The world’s metaphysical doctrines teach us that nothing in the universe is ever completely at rest – all is ceaseless activity. Even while you sleep, your body is busy strengthening muscles and repairing cells, not to mention spinning fanciful dreams. Likewise, Sonoma County’s dormant grapevines are neither lifeless nor inactive, but simply undergoing the natural process of regeneration, of eternal death and rebirth in which nothing is every truly destroyed, but simply transformed into another form. And nothing symbolizes this process better than the sun as it yields to the longest, darkest day of the year on December 22 at the Winter Solstice.
For it is the sun that makes all life on Earth possible. Solar energy pulls water from the oceans, which falls back as rain upon the earth, causing foliage to grow. The plant kingdom gives off oxygen, creating Earth’s atmosphere and providing air for living creatures to breath. Animals eat the plants, and humans – at least some of them – eat the animals, which is transformed into energy for human activity, such as going off in search of beauty and wisdom.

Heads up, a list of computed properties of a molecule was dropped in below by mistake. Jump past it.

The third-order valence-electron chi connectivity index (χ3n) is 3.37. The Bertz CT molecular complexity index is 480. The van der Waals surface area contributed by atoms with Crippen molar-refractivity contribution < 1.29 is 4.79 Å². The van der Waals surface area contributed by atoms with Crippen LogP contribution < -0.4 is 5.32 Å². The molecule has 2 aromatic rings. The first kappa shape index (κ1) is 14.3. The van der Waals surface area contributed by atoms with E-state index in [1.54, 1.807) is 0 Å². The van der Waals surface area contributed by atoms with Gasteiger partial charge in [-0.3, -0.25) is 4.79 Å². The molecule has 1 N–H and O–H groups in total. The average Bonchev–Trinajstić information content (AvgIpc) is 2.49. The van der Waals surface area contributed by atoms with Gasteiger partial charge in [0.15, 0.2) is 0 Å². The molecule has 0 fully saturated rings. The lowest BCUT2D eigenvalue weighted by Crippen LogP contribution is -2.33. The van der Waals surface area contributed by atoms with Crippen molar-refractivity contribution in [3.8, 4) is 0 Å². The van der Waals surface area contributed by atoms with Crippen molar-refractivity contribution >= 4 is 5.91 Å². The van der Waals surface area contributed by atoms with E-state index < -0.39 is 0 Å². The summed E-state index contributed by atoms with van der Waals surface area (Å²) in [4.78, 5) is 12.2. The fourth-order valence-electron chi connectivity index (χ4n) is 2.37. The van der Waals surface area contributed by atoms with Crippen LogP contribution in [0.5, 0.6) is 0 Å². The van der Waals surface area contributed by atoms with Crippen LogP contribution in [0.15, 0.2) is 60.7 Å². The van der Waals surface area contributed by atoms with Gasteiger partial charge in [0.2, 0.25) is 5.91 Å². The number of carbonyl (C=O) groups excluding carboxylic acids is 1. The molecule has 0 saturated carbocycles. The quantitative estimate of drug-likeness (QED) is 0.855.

The sun is more than a mere symbol: It truly is life-giving, for we not only consume solar energy, we are solar energy. And in the depths of winter, when all is silent and the sun is hidden from the sky, remember that it is still active, and will rise from its low point and commence its triumphant march back to its apex at the Summer Solstice next year. You can count on it.
Other Soulful Adventures
This trip through West County is just one of a series on soulful travel. For other experiences, visit our Soulful Travel page.
Remember the Leave No Trace Principles
Experiencing our destination through the Sonoma County Leave No Trace Seven Principles gives travelers an opportunity to make a difference. Together, we can protect and preserve this special corner of the world for generations to come. Find more info about sustainable travel in Sonoma County here.
For a list of local businesses helping promote the important message of Leave No Trace, click here.
Written by Christian Chensvold